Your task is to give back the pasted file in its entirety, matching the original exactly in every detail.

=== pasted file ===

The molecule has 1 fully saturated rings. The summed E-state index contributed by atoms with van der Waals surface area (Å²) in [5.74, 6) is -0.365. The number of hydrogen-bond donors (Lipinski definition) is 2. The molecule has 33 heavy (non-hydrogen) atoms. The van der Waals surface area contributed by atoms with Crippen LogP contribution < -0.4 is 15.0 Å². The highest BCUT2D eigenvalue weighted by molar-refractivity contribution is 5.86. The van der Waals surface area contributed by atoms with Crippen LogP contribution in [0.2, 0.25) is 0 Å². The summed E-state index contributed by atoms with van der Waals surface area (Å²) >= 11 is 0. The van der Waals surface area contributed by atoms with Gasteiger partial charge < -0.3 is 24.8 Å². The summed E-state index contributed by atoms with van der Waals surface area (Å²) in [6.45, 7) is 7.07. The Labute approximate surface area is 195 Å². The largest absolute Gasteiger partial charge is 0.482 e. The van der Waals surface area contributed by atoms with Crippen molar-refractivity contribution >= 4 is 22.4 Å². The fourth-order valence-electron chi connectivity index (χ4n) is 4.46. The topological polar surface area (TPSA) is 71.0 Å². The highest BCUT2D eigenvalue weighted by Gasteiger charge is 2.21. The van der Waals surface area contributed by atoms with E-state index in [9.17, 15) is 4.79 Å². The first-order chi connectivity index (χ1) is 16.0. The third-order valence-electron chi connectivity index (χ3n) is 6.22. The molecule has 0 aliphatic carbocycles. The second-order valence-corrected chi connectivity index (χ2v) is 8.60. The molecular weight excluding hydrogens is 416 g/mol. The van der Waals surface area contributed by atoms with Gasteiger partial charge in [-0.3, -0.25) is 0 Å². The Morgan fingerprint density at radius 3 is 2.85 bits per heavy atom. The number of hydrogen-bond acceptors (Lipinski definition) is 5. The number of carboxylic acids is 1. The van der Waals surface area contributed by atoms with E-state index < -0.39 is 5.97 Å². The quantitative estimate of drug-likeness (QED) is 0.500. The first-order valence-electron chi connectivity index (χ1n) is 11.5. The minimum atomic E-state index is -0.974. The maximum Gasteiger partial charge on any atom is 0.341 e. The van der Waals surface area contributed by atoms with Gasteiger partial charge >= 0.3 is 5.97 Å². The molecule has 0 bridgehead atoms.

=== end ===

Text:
The molecule has 1 fully saturated rings. The summed E-state index contributed by atoms with van der Waals surface area (Å²) in [5.74, 6) is -0.365. The number of hydrogen-bond donors (Lipinski definition) is 2. The molecule has 33 heavy (non-hydrogen) atoms. The van der Waals surface area contributed by atoms with Crippen LogP contribution < -0.4 is 15.0 Å². The highest BCUT2D eigenvalue weighted by molar-refractivity contribution is 5.86. The van der Waals surface area contributed by atoms with Crippen LogP contribution in [0.2, 0.25) is 0 Å². The summed E-state index contributed by atoms with van der Waals surface area (Å²) >= 11 is 0. The van der Waals surface area contributed by atoms with Gasteiger partial charge < -0.3 is 24.8 Å². The summed E-state index contributed by atoms with van der Waals surface area (Å²) in [6.45, 7) is 7.07. The Labute approximate surface area is 195 Å². The largest absolute Gasteiger partial charge is 0.482 e. The van der Waals surface area contributed by atoms with Crippen molar-refractivity contribution >= 4 is 22.4 Å². The fourth-order valence-electron chi connectivity index (χ4n) is 4.46. The topological polar surface area (TPSA) is 71.0 Å². The highest BCUT2D eigenvalue weighted by Gasteiger charge is 2.21. The van der Waals surface area contributed by atoms with E-state index in [9.17, 15) is 4.79 Å². The first-order chi connectivity index (χ1) is 16.0. The third-order valence-electron chi connectivity index (χ3n) is 6.22. The molecule has 0 aliphatic carbocycles. The second-order valence-corrected chi connectivity index (χ2v) is 8.60. The molecular weight excluding hydrogens is 416 g/mol. The van der Waals surface area contributed by atoms with Gasteiger partial charge in [-0.3, -0.25) is 0 Å². The Morgan fingerprint density at radius 3 is 2.85 bits per heavy atom. The number of hydrogen-bond acceptors (Lipinski definition) is 5. The number of carboxylic acids is 1. The van der Waals surface area contributed by atoms with E-state index < -0.39 is 5.97 Å². The quantitative estimate of drug-likeness (QED) is 0.500. The first-order valence-electron chi connectivity index (χ1n) is 11.5. The minimum atomic E-state index is -0.974. The maximum Gasteiger partial charge on any atom is 0.341 e. The van der Waals surface area contributed by atoms with Gasteiger partial charge >= 0.3 is 5.97 Å². The molecule has 0 bridgehead atoms.